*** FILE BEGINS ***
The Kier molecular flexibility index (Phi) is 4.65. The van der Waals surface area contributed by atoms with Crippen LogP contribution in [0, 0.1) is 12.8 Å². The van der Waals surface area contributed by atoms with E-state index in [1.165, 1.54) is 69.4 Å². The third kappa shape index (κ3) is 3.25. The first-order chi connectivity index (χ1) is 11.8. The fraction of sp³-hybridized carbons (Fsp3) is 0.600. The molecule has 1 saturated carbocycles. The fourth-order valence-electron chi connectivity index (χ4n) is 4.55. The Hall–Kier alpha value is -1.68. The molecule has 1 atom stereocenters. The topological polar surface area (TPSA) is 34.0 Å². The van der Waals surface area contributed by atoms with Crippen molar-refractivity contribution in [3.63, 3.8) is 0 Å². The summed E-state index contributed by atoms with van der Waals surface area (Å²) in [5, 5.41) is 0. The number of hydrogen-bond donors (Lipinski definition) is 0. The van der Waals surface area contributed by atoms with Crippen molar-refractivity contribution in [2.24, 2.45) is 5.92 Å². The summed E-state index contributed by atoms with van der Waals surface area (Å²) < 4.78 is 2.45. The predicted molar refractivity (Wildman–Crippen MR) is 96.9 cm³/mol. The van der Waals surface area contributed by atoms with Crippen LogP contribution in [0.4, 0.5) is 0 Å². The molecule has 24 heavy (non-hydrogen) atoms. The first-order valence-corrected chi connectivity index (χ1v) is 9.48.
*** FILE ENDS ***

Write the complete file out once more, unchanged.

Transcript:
The Kier molecular flexibility index (Phi) is 4.65. The van der Waals surface area contributed by atoms with Crippen LogP contribution in [0, 0.1) is 12.8 Å². The van der Waals surface area contributed by atoms with E-state index in [1.165, 1.54) is 69.4 Å². The third kappa shape index (κ3) is 3.25. The first-order chi connectivity index (χ1) is 11.8. The fraction of sp³-hybridized carbons (Fsp3) is 0.600. The molecule has 1 saturated carbocycles. The fourth-order valence-electron chi connectivity index (χ4n) is 4.55. The Hall–Kier alpha value is -1.68. The molecule has 1 atom stereocenters. The topological polar surface area (TPSA) is 34.0 Å². The van der Waals surface area contributed by atoms with Crippen molar-refractivity contribution in [3.63, 3.8) is 0 Å². The summed E-state index contributed by atoms with van der Waals surface area (Å²) in [5, 5.41) is 0. The number of hydrogen-bond donors (Lipinski definition) is 0. The van der Waals surface area contributed by atoms with Crippen molar-refractivity contribution in [2.24, 2.45) is 5.92 Å². The summed E-state index contributed by atoms with van der Waals surface area (Å²) < 4.78 is 2.45. The predicted molar refractivity (Wildman–Crippen MR) is 96.9 cm³/mol. The van der Waals surface area contributed by atoms with Crippen LogP contribution in [0.4, 0.5) is 0 Å². The molecule has 24 heavy (non-hydrogen) atoms. The first-order valence-corrected chi connectivity index (χ1v) is 9.48.